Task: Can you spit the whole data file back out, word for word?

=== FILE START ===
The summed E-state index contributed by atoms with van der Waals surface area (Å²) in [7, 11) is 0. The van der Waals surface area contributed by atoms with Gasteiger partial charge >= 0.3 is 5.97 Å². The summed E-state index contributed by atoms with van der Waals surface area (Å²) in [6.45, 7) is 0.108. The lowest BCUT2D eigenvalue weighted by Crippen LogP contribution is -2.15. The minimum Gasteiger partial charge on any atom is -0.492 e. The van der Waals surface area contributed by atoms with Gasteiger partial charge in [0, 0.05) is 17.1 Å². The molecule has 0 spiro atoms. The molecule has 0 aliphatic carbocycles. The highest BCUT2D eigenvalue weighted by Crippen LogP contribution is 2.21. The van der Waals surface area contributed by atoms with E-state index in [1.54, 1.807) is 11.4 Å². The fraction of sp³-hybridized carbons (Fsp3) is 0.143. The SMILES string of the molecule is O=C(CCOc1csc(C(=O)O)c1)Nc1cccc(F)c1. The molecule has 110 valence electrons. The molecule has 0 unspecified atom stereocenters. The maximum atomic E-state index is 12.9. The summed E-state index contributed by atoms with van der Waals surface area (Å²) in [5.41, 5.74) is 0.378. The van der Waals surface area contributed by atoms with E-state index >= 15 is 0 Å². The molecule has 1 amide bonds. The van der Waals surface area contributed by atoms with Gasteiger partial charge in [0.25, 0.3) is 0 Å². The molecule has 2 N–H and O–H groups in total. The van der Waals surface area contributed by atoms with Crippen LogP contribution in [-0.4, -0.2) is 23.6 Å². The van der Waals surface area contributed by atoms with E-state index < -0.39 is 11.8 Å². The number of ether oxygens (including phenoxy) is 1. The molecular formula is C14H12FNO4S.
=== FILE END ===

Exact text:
The summed E-state index contributed by atoms with van der Waals surface area (Å²) in [7, 11) is 0. The van der Waals surface area contributed by atoms with Gasteiger partial charge >= 0.3 is 5.97 Å². The summed E-state index contributed by atoms with van der Waals surface area (Å²) in [6.45, 7) is 0.108. The lowest BCUT2D eigenvalue weighted by Crippen LogP contribution is -2.15. The minimum Gasteiger partial charge on any atom is -0.492 e. The van der Waals surface area contributed by atoms with Gasteiger partial charge in [0, 0.05) is 17.1 Å². The molecule has 0 spiro atoms. The molecule has 0 aliphatic carbocycles. The highest BCUT2D eigenvalue weighted by Crippen LogP contribution is 2.21. The van der Waals surface area contributed by atoms with E-state index in [1.54, 1.807) is 11.4 Å². The fraction of sp³-hybridized carbons (Fsp3) is 0.143. The SMILES string of the molecule is O=C(CCOc1csc(C(=O)O)c1)Nc1cccc(F)c1. The molecule has 110 valence electrons. The molecule has 0 unspecified atom stereocenters. The maximum atomic E-state index is 12.9. The summed E-state index contributed by atoms with van der Waals surface area (Å²) in [5.41, 5.74) is 0.378. The van der Waals surface area contributed by atoms with E-state index >= 15 is 0 Å². The molecule has 1 amide bonds. The van der Waals surface area contributed by atoms with Gasteiger partial charge in [0.25, 0.3) is 0 Å². The molecule has 2 N–H and O–H groups in total. The van der Waals surface area contributed by atoms with Crippen LogP contribution in [-0.4, -0.2) is 23.6 Å². The van der Waals surface area contributed by atoms with E-state index < -0.39 is 11.8 Å². The number of ether oxygens (including phenoxy) is 1. The molecular formula is C14H12FNO4S.